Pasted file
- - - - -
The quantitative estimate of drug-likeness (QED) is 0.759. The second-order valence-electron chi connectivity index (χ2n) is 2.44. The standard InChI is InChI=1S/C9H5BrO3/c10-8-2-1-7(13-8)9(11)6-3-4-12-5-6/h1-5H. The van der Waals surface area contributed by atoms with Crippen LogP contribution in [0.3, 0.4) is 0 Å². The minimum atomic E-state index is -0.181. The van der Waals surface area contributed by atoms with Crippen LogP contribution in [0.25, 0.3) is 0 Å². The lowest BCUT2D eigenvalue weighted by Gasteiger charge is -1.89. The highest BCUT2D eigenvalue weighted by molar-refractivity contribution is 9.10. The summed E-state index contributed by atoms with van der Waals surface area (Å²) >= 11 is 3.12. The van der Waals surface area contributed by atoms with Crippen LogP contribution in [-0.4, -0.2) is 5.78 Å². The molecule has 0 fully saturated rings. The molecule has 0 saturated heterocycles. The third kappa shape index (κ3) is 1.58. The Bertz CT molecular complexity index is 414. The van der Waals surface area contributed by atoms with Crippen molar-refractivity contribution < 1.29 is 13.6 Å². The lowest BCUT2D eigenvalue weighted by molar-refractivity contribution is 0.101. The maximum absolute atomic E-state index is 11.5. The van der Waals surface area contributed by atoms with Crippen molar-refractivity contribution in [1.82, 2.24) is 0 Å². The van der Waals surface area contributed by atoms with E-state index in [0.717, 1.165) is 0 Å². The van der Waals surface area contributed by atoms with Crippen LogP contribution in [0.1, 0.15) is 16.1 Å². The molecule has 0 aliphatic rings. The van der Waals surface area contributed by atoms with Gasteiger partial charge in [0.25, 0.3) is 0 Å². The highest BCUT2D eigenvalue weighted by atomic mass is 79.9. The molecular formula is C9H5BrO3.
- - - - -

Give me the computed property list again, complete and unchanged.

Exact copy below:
The quantitative estimate of drug-likeness (QED) is 0.759. The second-order valence-electron chi connectivity index (χ2n) is 2.44. The standard InChI is InChI=1S/C9H5BrO3/c10-8-2-1-7(13-8)9(11)6-3-4-12-5-6/h1-5H. The van der Waals surface area contributed by atoms with Crippen LogP contribution in [0.3, 0.4) is 0 Å². The minimum atomic E-state index is -0.181. The van der Waals surface area contributed by atoms with Crippen LogP contribution in [0.25, 0.3) is 0 Å². The lowest BCUT2D eigenvalue weighted by Gasteiger charge is -1.89. The highest BCUT2D eigenvalue weighted by molar-refractivity contribution is 9.10. The summed E-state index contributed by atoms with van der Waals surface area (Å²) >= 11 is 3.12. The van der Waals surface area contributed by atoms with Crippen LogP contribution in [-0.4, -0.2) is 5.78 Å². The molecule has 0 fully saturated rings. The molecule has 0 saturated heterocycles. The third kappa shape index (κ3) is 1.58. The Bertz CT molecular complexity index is 414. The van der Waals surface area contributed by atoms with Crippen molar-refractivity contribution < 1.29 is 13.6 Å². The lowest BCUT2D eigenvalue weighted by molar-refractivity contribution is 0.101. The maximum absolute atomic E-state index is 11.5. The van der Waals surface area contributed by atoms with Crippen molar-refractivity contribution in [1.82, 2.24) is 0 Å². The van der Waals surface area contributed by atoms with E-state index in [0.717, 1.165) is 0 Å². The van der Waals surface area contributed by atoms with Crippen LogP contribution in [0.1, 0.15) is 16.1 Å². The molecule has 0 aliphatic rings. The van der Waals surface area contributed by atoms with Gasteiger partial charge in [0.25, 0.3) is 0 Å². The highest BCUT2D eigenvalue weighted by atomic mass is 79.9. The molecular formula is C9H5BrO3.